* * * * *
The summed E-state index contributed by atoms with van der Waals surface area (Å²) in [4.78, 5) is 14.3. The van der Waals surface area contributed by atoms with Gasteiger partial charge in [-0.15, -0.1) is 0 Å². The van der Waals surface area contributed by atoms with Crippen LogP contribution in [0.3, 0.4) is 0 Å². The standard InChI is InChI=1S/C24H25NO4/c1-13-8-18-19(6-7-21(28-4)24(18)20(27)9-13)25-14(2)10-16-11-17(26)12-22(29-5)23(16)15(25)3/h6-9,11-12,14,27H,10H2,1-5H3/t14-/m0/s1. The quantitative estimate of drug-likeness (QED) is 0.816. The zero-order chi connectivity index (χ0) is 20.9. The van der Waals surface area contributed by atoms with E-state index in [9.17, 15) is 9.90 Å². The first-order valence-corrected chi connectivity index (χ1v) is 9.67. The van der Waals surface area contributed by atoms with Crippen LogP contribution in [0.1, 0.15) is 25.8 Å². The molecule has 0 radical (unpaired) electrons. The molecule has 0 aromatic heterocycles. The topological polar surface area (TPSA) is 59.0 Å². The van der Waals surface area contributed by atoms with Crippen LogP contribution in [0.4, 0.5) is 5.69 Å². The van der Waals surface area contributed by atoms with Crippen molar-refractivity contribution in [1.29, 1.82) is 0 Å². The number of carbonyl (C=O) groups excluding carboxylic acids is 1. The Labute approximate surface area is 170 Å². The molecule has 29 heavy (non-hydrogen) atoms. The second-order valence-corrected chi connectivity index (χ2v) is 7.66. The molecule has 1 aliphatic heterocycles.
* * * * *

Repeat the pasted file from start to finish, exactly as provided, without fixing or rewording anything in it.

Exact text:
The summed E-state index contributed by atoms with van der Waals surface area (Å²) in [4.78, 5) is 14.3. The van der Waals surface area contributed by atoms with Gasteiger partial charge in [-0.15, -0.1) is 0 Å². The van der Waals surface area contributed by atoms with Crippen LogP contribution in [0.3, 0.4) is 0 Å². The standard InChI is InChI=1S/C24H25NO4/c1-13-8-18-19(6-7-21(28-4)24(18)20(27)9-13)25-14(2)10-16-11-17(26)12-22(29-5)23(16)15(25)3/h6-9,11-12,14,27H,10H2,1-5H3/t14-/m0/s1. The quantitative estimate of drug-likeness (QED) is 0.816. The zero-order chi connectivity index (χ0) is 20.9. The van der Waals surface area contributed by atoms with E-state index in [9.17, 15) is 9.90 Å². The first-order valence-corrected chi connectivity index (χ1v) is 9.67. The van der Waals surface area contributed by atoms with Crippen LogP contribution in [0.1, 0.15) is 25.8 Å². The molecule has 0 radical (unpaired) electrons. The molecule has 0 aromatic heterocycles. The topological polar surface area (TPSA) is 59.0 Å². The van der Waals surface area contributed by atoms with Crippen LogP contribution in [0.4, 0.5) is 5.69 Å². The van der Waals surface area contributed by atoms with Crippen molar-refractivity contribution in [1.29, 1.82) is 0 Å². The number of carbonyl (C=O) groups excluding carboxylic acids is 1. The Labute approximate surface area is 170 Å². The molecule has 29 heavy (non-hydrogen) atoms. The second-order valence-corrected chi connectivity index (χ2v) is 7.66. The molecule has 1 aliphatic heterocycles.